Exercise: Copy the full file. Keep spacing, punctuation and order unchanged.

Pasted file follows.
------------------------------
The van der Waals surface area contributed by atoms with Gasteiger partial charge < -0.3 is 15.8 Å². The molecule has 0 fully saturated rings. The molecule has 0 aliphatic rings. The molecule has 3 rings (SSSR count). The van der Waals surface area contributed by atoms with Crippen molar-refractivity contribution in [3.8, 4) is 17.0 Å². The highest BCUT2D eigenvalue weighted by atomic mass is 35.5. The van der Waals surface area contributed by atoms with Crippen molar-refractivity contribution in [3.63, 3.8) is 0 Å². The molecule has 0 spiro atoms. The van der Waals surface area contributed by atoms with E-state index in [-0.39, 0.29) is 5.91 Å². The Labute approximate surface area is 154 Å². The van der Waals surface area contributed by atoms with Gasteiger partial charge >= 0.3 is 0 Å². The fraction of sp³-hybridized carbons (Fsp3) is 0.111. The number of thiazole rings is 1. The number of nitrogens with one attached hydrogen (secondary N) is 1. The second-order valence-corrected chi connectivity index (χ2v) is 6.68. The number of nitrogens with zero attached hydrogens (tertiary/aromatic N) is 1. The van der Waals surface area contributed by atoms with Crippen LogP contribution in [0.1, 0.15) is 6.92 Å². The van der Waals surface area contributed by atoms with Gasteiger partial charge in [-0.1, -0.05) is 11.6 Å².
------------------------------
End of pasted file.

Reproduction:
The van der Waals surface area contributed by atoms with Gasteiger partial charge < -0.3 is 15.8 Å². The molecule has 0 fully saturated rings. The molecule has 0 aliphatic rings. The molecule has 3 rings (SSSR count). The van der Waals surface area contributed by atoms with Crippen molar-refractivity contribution in [3.8, 4) is 17.0 Å². The highest BCUT2D eigenvalue weighted by atomic mass is 35.5. The van der Waals surface area contributed by atoms with Crippen molar-refractivity contribution in [3.63, 3.8) is 0 Å². The molecule has 0 spiro atoms. The van der Waals surface area contributed by atoms with E-state index in [-0.39, 0.29) is 5.91 Å². The Labute approximate surface area is 154 Å². The van der Waals surface area contributed by atoms with Gasteiger partial charge >= 0.3 is 0 Å². The fraction of sp³-hybridized carbons (Fsp3) is 0.111. The number of thiazole rings is 1. The number of nitrogens with one attached hydrogen (secondary N) is 1. The second-order valence-corrected chi connectivity index (χ2v) is 6.68. The number of nitrogens with zero attached hydrogens (tertiary/aromatic N) is 1. The van der Waals surface area contributed by atoms with Crippen LogP contribution in [0.1, 0.15) is 6.92 Å². The van der Waals surface area contributed by atoms with Gasteiger partial charge in [-0.1, -0.05) is 11.6 Å².